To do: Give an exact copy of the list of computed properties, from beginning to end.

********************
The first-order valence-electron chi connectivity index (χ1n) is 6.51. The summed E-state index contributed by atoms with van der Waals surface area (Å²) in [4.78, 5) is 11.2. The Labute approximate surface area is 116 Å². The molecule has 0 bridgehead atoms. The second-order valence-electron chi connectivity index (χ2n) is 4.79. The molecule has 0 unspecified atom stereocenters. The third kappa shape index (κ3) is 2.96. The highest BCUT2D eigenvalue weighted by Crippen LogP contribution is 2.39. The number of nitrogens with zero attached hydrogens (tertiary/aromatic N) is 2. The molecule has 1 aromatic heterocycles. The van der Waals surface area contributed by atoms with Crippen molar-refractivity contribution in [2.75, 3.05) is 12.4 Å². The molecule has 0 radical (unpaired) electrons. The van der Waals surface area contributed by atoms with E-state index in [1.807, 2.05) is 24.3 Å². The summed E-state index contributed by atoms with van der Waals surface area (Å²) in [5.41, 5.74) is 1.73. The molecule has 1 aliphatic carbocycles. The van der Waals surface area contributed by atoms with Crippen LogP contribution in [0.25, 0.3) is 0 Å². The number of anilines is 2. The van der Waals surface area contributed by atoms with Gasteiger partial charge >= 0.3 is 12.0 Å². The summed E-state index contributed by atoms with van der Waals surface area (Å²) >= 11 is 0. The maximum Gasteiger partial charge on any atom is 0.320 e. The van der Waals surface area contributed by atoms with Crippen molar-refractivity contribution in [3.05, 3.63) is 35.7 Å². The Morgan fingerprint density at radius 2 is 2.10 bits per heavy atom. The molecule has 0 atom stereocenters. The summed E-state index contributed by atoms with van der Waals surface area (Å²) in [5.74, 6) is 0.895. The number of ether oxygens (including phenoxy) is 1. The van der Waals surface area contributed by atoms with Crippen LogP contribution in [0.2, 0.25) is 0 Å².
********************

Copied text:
The first-order valence-electron chi connectivity index (χ1n) is 6.51. The summed E-state index contributed by atoms with van der Waals surface area (Å²) in [4.78, 5) is 11.2. The Labute approximate surface area is 116 Å². The molecule has 0 bridgehead atoms. The second-order valence-electron chi connectivity index (χ2n) is 4.79. The molecule has 0 unspecified atom stereocenters. The third kappa shape index (κ3) is 2.96. The highest BCUT2D eigenvalue weighted by Crippen LogP contribution is 2.39. The number of nitrogens with zero attached hydrogens (tertiary/aromatic N) is 2. The molecule has 1 aromatic heterocycles. The van der Waals surface area contributed by atoms with Crippen molar-refractivity contribution in [2.75, 3.05) is 12.4 Å². The molecule has 0 radical (unpaired) electrons. The van der Waals surface area contributed by atoms with E-state index in [1.807, 2.05) is 24.3 Å². The summed E-state index contributed by atoms with van der Waals surface area (Å²) in [5.41, 5.74) is 1.73. The molecule has 1 aliphatic carbocycles. The van der Waals surface area contributed by atoms with Crippen LogP contribution in [0.25, 0.3) is 0 Å². The number of anilines is 2. The van der Waals surface area contributed by atoms with Gasteiger partial charge >= 0.3 is 12.0 Å². The summed E-state index contributed by atoms with van der Waals surface area (Å²) >= 11 is 0. The maximum Gasteiger partial charge on any atom is 0.320 e. The van der Waals surface area contributed by atoms with Crippen molar-refractivity contribution in [3.05, 3.63) is 35.7 Å². The Morgan fingerprint density at radius 2 is 2.10 bits per heavy atom. The molecule has 0 atom stereocenters. The summed E-state index contributed by atoms with van der Waals surface area (Å²) in [5.74, 6) is 0.895. The number of ether oxygens (including phenoxy) is 1. The van der Waals surface area contributed by atoms with Crippen LogP contribution in [0.2, 0.25) is 0 Å².